4. I learned a little sentence diagramming in middle school and deeply distrusted it. I remember being very annoyed because there was no difference between diagramming a preposition that you clearly needed in the sentence and one that you didn’t. Then later in life I learned how to sentence-diagram using X-bar theory, which is wonderfully entertaining.

  5. I didn’t learn sentence diagramming until college (at least not that I remember; it seems like the kind of thing my middle school English teacher would have taught us). It was interesting then, but these examples are on another level! What an awesome blog!

    I like the sound of that class, Rachel. Much better than the obligatory depressing books. If I didn’t already love reading, those would’ve put me off of it forever. Ugh.

  6. I loved sentence diagramming because, like someone said above, it ticked those nice logic centers in my brain. It’s useful to know how a sentence works and how all the pieces fit together. Grammar is vital and I am so grateful we really studied it in English class. My 8th grade teacher, Mrs. Babyak, was incredibly enthusiastic about it and I learned a lot. I admittedly have forgotten some of the terminology for exactly what verb tense is called what, but I remember how and when to use them, so that’s what counts!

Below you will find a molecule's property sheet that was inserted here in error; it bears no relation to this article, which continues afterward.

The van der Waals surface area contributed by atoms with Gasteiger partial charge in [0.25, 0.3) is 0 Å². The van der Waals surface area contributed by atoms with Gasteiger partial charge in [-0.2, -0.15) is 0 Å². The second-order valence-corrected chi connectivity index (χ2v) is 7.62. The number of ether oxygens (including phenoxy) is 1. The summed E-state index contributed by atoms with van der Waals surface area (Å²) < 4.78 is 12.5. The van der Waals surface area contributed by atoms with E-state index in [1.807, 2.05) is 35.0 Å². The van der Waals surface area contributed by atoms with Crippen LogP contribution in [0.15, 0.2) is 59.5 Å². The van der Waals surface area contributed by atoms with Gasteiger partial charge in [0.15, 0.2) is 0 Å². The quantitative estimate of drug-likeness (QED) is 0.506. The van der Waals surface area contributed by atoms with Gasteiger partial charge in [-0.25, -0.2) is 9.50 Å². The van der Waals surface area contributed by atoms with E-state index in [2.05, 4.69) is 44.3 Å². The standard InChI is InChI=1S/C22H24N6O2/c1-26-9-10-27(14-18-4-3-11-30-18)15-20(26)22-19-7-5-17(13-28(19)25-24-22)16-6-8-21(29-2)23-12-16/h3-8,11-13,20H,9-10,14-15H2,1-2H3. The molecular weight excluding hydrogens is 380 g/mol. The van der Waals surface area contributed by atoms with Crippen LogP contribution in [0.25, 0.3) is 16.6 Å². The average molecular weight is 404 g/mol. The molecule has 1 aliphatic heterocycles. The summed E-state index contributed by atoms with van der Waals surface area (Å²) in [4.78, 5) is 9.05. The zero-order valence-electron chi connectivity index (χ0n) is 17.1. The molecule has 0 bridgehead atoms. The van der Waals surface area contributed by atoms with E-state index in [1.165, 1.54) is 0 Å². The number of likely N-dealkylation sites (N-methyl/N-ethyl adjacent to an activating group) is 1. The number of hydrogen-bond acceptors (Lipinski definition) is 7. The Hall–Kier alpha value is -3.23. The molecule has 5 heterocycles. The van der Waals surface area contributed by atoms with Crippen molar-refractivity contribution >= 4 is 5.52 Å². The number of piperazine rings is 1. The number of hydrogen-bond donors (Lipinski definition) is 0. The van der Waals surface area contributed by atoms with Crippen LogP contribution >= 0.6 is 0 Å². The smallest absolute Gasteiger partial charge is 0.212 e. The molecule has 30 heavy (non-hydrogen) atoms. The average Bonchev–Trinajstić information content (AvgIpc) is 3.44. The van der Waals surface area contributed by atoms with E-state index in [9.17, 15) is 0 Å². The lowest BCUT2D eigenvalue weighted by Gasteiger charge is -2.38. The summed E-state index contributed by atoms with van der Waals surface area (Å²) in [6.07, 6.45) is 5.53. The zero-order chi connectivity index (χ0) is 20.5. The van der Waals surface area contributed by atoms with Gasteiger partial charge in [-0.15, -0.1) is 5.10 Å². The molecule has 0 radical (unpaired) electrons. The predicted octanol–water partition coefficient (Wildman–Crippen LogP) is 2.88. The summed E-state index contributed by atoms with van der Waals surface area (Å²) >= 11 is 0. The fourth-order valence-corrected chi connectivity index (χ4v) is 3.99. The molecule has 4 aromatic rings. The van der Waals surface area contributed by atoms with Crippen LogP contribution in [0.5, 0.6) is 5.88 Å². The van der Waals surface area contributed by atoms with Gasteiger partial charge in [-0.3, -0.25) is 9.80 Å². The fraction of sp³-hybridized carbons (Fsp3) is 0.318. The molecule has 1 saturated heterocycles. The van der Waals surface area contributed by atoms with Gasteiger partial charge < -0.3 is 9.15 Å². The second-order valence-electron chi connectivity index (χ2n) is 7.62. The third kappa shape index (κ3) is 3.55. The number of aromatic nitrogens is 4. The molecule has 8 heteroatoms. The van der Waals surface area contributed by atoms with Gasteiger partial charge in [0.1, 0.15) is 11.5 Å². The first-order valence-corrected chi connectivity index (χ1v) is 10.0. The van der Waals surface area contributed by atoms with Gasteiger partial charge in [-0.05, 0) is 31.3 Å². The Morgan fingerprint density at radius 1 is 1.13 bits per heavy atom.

Also, I enjoyed this book on the topic: “Sister Bernadette’s Barking Dog: The Quirky History and Lost Art of Diagramming Sentences” by Kitty Burns Florey.

  7. I was exposed to diagramming in the 7th grade in 1969-1970 by a teacher who was very intelligent but had no teaching ability and no concept of intuitive “tricks” for teaching grammar. For example, the ear of a native speaker of English tells one that the pronoun “me” is correct in “George gave the ball to me,” so therefore “me” is still correct in “George gave the ball to David and me.” No need to know that the object of the preposition “to” requires an objective case pronoun; which frankly, for this 7th grader, was too sophisticated. I can remember how disheartening it was, hearing her go on and on about “predicate adjectives” and such grammatical constructions. I realize now that she was teaching a college-level course. A teacher, like an entertainer, should know her audience. She made school a misery and imbued in me a dislike of formal education. (And then I had her again in the 9th grade!)

  8. Richard, you are SO RIGHT. It’s so easy to teach so much grammar with casual rules and by ear. There is no need whatsoever to say a word about predicate adjectives.

    Nevertheless, I think sentence diagramming is really helpful in showing the basic parts of the sentence are “the person doing something” “the verb” “the thing that was verbed.” And yes, I would use the word “verbed” in this context. Once you have this much, then “subject” and “object” will be clear forever. But I wouldn’t actually say “objective case pronoun.” I would say “object.” There’s no great need to distinguish between nouns and pronouns here, or worry about modifiers. Just “the person doing the verb” “the verb” “the thing being verbed.”

    Then introduce more complexity only after that is perfectly clear.